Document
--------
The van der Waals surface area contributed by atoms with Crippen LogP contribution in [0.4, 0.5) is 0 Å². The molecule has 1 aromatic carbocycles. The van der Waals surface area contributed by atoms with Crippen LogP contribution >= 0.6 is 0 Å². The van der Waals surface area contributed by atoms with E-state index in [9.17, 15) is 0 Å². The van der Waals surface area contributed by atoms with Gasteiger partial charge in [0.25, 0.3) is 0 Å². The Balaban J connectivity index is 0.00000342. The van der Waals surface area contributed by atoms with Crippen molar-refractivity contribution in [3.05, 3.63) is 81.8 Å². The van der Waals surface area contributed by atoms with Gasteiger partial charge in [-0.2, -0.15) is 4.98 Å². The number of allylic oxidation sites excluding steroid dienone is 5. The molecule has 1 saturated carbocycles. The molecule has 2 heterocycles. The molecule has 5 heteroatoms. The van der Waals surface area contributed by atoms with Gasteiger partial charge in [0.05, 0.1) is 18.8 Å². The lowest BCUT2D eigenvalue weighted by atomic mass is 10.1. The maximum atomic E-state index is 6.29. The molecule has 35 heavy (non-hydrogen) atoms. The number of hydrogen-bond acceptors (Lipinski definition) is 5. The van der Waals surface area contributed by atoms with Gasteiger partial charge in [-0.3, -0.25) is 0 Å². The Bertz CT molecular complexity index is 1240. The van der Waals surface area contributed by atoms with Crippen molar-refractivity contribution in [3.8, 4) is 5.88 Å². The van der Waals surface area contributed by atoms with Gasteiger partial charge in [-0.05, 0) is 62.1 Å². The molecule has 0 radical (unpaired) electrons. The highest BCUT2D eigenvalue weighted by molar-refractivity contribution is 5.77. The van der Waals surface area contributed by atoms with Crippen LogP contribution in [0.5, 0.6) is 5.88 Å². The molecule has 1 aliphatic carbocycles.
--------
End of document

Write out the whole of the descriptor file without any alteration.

The van der Waals surface area contributed by atoms with Crippen LogP contribution in [0.4, 0.5) is 0 Å². The molecule has 1 aromatic carbocycles. The van der Waals surface area contributed by atoms with Crippen LogP contribution >= 0.6 is 0 Å². The van der Waals surface area contributed by atoms with E-state index in [9.17, 15) is 0 Å². The van der Waals surface area contributed by atoms with Gasteiger partial charge in [0.25, 0.3) is 0 Å². The Balaban J connectivity index is 0.00000342. The van der Waals surface area contributed by atoms with Crippen molar-refractivity contribution in [3.05, 3.63) is 81.8 Å². The van der Waals surface area contributed by atoms with Gasteiger partial charge in [-0.2, -0.15) is 4.98 Å². The number of allylic oxidation sites excluding steroid dienone is 5. The molecule has 1 saturated carbocycles. The molecule has 2 heterocycles. The molecule has 5 heteroatoms. The van der Waals surface area contributed by atoms with Gasteiger partial charge in [0.05, 0.1) is 18.8 Å². The lowest BCUT2D eigenvalue weighted by atomic mass is 10.1. The maximum atomic E-state index is 6.29. The molecule has 35 heavy (non-hydrogen) atoms. The number of hydrogen-bond acceptors (Lipinski definition) is 5. The van der Waals surface area contributed by atoms with Gasteiger partial charge in [-0.3, -0.25) is 0 Å². The Bertz CT molecular complexity index is 1240. The van der Waals surface area contributed by atoms with Crippen molar-refractivity contribution in [3.8, 4) is 5.88 Å². The van der Waals surface area contributed by atoms with Gasteiger partial charge in [-0.05, 0) is 62.1 Å². The molecule has 0 radical (unpaired) electrons. The highest BCUT2D eigenvalue weighted by molar-refractivity contribution is 5.77. The van der Waals surface area contributed by atoms with Crippen LogP contribution in [0.5, 0.6) is 5.88 Å². The molecule has 1 aliphatic carbocycles.